[3] Choi, E. P. H., Hui, B. P. H., & Wan, E. Y. F. (2020). Depression and Anxiety in Hong Kong during COVID-19. International Journal of Environmental Research and Public Health, 17(10), 3740. https://doi.org/10.3390/ijerph17103740

[4] Shah, S. M. A., Mohammad, D., Qureshi, M. F. H., Abbas, M. Z., & Aleem, S. (2020). Prevalence, Psychological Responses and Associated Correlates of Depression, Anxiety and Stress in a Global Population, During the Coronavirus Disease (COVID-19) Pandemic. Community Mental Health Journal, 57(1), 101–110. https://doi.org/10.1007/s10597-020-00728-y

[5] Half of cannabis users increased consumption during first wave of COVID-19. (2021). CAMH. https://www.camh.ca/en/camh-news-and-stories/half-cannabis-users-increased-consumption-1st-wave-covid-19

[6] Laar, M. V. W. (2020). Cannabis and COVID-19: Reasons for Concern. Frontiers. https://www.frontiersin.org/articles/10.3389/fpsyt.2020.601653/full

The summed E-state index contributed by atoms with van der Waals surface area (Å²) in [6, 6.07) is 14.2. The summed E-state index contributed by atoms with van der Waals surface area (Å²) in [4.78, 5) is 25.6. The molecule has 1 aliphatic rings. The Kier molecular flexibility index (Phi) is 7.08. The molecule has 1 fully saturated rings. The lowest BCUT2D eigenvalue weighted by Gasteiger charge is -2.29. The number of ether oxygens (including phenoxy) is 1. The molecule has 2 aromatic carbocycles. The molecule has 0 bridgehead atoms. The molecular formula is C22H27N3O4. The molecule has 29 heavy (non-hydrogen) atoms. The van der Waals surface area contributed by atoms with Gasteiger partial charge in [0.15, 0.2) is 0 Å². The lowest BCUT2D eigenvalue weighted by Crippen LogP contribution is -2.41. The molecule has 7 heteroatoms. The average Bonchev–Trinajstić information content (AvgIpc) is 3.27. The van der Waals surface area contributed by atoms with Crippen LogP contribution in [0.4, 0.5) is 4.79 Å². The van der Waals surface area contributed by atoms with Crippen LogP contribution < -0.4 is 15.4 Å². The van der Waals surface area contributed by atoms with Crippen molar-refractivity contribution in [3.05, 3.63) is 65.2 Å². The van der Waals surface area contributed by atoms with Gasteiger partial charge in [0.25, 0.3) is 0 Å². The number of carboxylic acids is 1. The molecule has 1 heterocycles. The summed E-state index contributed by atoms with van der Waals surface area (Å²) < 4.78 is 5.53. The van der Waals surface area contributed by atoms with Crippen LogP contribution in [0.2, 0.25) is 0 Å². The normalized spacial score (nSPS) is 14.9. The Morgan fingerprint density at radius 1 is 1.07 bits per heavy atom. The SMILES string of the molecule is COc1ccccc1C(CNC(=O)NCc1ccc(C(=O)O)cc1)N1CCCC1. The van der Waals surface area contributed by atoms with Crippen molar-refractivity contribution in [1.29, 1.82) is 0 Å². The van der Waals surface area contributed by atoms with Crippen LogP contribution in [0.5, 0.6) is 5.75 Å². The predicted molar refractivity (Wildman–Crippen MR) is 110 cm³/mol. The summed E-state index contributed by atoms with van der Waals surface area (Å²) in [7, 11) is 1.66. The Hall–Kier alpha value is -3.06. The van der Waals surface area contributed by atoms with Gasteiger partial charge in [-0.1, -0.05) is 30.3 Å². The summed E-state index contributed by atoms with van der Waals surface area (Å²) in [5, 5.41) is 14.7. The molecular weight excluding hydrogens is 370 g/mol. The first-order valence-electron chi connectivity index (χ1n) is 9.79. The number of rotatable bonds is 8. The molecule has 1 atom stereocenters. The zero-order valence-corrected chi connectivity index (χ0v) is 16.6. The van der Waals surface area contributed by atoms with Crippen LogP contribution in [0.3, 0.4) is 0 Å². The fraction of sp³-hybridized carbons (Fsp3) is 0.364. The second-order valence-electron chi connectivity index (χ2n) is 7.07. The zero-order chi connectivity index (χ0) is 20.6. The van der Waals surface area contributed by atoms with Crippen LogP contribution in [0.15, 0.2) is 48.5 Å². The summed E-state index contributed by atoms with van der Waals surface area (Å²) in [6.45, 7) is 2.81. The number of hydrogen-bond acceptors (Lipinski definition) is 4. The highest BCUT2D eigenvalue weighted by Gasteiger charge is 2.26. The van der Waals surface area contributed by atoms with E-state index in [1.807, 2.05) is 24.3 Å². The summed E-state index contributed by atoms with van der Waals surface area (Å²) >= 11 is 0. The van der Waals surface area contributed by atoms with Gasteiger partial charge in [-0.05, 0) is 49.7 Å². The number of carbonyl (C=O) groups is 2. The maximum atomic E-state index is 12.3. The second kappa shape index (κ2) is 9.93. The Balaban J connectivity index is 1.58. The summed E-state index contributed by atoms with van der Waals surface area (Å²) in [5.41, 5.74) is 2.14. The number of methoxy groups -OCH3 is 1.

[7] Vanderbruggen, N. (2020). Self-Reported Alcohol, Tobacco, and Cannabis Use during COVID-19 Lockdown Measures: Results from a Web-Based Survey. Abstract - European Addiction Research 2020, Vol. 26, No. 6 - Karger Publishers. https://www.karger.com/Article/Abstract/510822

Simon Cartagena

Simon Cartagena is a full-time cannabis copywriter. This has led him to write for companies like Hemmfy.com where he acts as Senior Content Writer and other world-renowned cannabis publications. Simon has created Content Marketing strategies and articles that have helped company revenues increase by up to 1,000%. Simon’s goal is to help people understand cannabis in an industry where misinformation seems to be predominant.